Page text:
Language Reflects “Core” Cognition: A New Theory About the Origin of Cross-Linguistic Regularities

Cognitive Science 41 (1):70-101 (2017)
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Abstract

The underlying structures that are common to the world's languages bear an intriguing connection with early emerging forms of “core knowledge” (Spelke & Kinzler, 2007), which are frequently studied by infant researchers. In particular, grammatical systems often incorporate distinctions (e.g., the mass/count distinction) that reflect those made in core knowledge (e.g., the non-verbal distinction between an object and a substance). Here, I argue that this connection occurs because non-verbal core knowledge systematically biases processes of language evolution. This account potentially explains a wide range of cross-linguistic grammatical phenomena that currently lack an adequate explanation. Second, I suggest that developmental researchers and cognitive scientists interested in (non-verbal) knowledge representation can exploit this connection to language by using observations about cross-linguistic grammatical tendencies to inspire hypotheses about core knowledge.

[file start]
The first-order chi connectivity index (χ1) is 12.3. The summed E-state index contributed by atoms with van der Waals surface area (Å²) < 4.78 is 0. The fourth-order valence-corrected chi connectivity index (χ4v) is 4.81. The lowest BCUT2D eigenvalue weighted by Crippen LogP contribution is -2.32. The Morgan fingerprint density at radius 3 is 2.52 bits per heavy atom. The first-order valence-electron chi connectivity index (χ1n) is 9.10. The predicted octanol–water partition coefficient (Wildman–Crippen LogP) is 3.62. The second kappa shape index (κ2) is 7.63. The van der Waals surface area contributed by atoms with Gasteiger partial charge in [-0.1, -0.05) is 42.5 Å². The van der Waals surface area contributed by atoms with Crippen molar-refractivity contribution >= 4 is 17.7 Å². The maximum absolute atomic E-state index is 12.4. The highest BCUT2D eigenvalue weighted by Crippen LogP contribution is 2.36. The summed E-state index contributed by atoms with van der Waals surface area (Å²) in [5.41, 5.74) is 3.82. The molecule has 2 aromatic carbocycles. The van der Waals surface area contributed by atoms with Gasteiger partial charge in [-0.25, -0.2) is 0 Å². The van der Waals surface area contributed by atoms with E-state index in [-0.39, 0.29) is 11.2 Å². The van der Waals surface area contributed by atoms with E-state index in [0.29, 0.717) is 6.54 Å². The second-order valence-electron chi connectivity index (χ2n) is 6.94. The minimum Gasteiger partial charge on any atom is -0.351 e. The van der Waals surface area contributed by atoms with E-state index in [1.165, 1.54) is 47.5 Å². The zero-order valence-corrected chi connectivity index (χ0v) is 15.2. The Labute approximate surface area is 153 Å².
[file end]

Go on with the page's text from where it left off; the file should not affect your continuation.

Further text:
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Brent Strickland
Institut Jean Nicod

References found in this work

Natural language and natural selection.Steven Pinker & Paul Bloom - 1990 - Behavioral and Brain Sciences 13 (4):707-27.
Verbs and times.Zeno Vendler - 1957 - Philosophical Review 66 (2):143-160.
Word Meaning and Montague Grammar.David R. Dowty - 1982 - Philosophical Review 91 (2):290-295.

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